Toronto ombudsman blasts city's handling of shelter crisis

Toronto's ombudsman says the city was providing "outdated, inaccurate and inconsistent" information amid this winter’s shelter crisis.

Susan Opler highlights concerns about conditions inside winter respite sites

Toronto's ombudsman says in at least two confirmed cases, homeless people were given incorrect information about the capacity of one emergency winter respite site. (David Donnelly/CBC)

Toronto's ombudsman says the city provided "outdated, inaccurate and inconsistent" information during this winter's shelter crisis.

Susan Opler's new report says, in at least two instances, that city officials provided incorrect information about the capacity at the Better Living Centre — an emergency respite centre opened to homeless people amid a period of extreme cold weather that started in late December.

"It is only reasonable to infer that they gave out this sort of misinformation in more instances than just the ones we investigated," Opler said in a news release.

Some had no showers. Most had no ramps, elevators or accessible toilet facilities. None had beds or cots to accommodate people with mobility challenges.- Susan Opler, Toronto ombudsman on conditions at winter respite sites

That finding confirms the claims of homeless advocates, who sounded the alarm about people being turned away from some facilities.

Rafi Aaron, a spokesperson for the Interfaith Coalition to Fight Homelessness, says the city brought the problems on itself by refusing to open more shelter beds ahead of the winter months. In early December, council voted down a call to open two local armouries, only to see the Moss Park facility opened to the public months later after a huge public outcry.

Council "could have put everything in fast gear ahead of that and you could have prevented a lot of suffering," Aaron told CBC Toronto.

"It's really past the point of saying I told you so. It's really sad, that's all."

Street nurse Cathy Crowe says the report backs up everything homeless advocates warned the city about.

"They ignored us," she said.

City statistics showed 97 homeless people died in Toronto last year — that's nearly two deaths per week.

Aaron says while it is warming up outside, the city still has major shelter issues to contend with. This week the Out of the Cold program, run from various churches across the city, finished for the season, meaning there will be more pressure on other facilities.

He says the city needs to improve the base number of shelters it has over the summer and make serious progress on opening 1,000 beds. Otherwise, he warns, next winter could be just as bad.

Services inside respite sites also criticized

The ombudsman's report highlights problems within shelters, including low temperatures. This photo was taken at Margaret's Toronto East Drop-In Centre. (Supplied)

Opler also takes aim at a confusing system, noting the city uses at least 12 different terms for places where people can seek shelter, from "respite drop-ins" to "winter overnight services."

She also calls the services at some of those locations "unacceptable."

"It was much too cold … inside one of the winter respite sites," Opler says, noting at one site the indoor temperature hovered between 11 and 14 C.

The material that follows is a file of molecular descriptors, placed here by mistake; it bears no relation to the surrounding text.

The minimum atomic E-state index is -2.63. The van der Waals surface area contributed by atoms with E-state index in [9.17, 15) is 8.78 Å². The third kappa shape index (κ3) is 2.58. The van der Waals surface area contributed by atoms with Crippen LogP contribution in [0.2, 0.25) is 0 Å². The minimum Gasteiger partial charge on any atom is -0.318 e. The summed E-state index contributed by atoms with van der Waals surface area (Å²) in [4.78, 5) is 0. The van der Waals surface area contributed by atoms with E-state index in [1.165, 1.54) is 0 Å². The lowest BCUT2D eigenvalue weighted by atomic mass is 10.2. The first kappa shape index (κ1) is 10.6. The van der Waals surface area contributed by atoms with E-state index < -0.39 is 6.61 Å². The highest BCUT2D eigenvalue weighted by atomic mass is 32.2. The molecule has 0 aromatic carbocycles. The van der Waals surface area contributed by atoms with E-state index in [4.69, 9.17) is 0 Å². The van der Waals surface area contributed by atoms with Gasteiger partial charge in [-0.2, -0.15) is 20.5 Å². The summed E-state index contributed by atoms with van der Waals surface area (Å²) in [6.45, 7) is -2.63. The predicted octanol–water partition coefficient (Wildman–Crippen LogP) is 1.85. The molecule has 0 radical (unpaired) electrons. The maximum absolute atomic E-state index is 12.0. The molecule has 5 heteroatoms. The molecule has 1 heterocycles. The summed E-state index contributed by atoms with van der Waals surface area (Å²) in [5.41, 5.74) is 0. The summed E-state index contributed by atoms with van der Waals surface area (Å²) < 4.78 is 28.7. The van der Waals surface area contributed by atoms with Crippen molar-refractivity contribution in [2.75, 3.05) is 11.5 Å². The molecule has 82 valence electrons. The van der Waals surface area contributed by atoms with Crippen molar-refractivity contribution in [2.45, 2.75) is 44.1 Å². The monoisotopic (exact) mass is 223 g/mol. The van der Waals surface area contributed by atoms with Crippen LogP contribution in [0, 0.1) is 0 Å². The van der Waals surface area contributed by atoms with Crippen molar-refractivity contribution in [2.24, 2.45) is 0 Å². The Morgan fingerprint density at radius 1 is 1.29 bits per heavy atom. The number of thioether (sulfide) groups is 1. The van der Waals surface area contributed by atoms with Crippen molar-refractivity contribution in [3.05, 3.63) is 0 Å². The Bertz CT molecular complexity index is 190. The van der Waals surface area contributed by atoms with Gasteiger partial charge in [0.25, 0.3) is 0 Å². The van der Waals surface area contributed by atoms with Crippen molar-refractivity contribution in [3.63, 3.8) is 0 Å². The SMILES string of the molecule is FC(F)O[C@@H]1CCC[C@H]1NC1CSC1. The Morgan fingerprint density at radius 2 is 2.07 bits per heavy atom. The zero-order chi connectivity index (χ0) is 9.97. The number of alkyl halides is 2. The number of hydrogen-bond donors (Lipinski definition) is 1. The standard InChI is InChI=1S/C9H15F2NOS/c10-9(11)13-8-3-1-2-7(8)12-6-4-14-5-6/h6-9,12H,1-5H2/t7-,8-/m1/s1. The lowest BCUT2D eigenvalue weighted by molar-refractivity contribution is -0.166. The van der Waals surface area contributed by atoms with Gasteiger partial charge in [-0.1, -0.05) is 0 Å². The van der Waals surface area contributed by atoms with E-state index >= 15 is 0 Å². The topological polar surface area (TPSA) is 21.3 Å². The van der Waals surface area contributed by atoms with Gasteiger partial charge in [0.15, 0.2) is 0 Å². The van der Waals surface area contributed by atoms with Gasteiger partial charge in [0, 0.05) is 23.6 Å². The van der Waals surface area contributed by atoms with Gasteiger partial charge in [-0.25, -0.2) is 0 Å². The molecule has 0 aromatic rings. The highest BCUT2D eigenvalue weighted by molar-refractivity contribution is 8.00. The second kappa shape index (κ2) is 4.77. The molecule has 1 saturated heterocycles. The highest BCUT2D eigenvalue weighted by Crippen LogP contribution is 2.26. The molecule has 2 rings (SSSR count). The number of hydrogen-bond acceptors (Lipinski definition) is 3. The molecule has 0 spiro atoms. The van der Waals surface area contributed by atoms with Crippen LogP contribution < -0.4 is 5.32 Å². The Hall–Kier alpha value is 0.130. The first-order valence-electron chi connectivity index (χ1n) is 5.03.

"Some had no showers. Most had no ramps, elevators or accessible toilet facilities. None had beds or cots to accommodate people with mobility challenges," she said.

That finding is similar to the results of a review conducted by health-care workers.

'We can do better,' mayor says

Mayor John Tory says the city is working to improve how it communicates information about shelter capacity. (John Rieti/CBC)

Mayor John Tory admits the city struggled with communication, but says he's encouraged that staff are already working on improving the system.

"The staff of the city have said, unreservedly and without qualification, they accept every one of the recommendations made by the ombudsman," Tory told reporters.

"This is the kind of response you want to see."

When pressed on why the city hasn't done more to improve its shelter system in previous years, Tory said council just voted to up the budget for the city's Shelter Support and Housing Administration (SSHA) division, and is keeping an eye on the situation.

However, he said, "I think there's no question we can do better, and we're trying continuously to do better in all respects.

City working on fixes

Opler says the SSHA is working on new standards for winter respite sites.

During the course of her investigation, Opler made nine recommendations to improve services. Now, she's issuing nine more, including developing a new system to track the occupancy inside winter respites.

Opler is also recommending the city consult with those using the respites to see how they can be improved in the future.

Those recommendations have been accepted by SSHA and the city, she says. 

Crowe says the big decision facing the city now is what respite sites to keep open past April 15, and whether or not new ones should be opened.

She also wants city sites to immediately ensure there's adequate separation between sleeping spaces.

About the Author

John Rieti

John Rieti covers city hall and city issues for CBC Toronto. Born and raised in Newfoundland, John has worked in CBC newsrooms across the country in search of great stories. Outside of work, catch him running or cycling around, often armed with a camera, always in search of excellent coffee.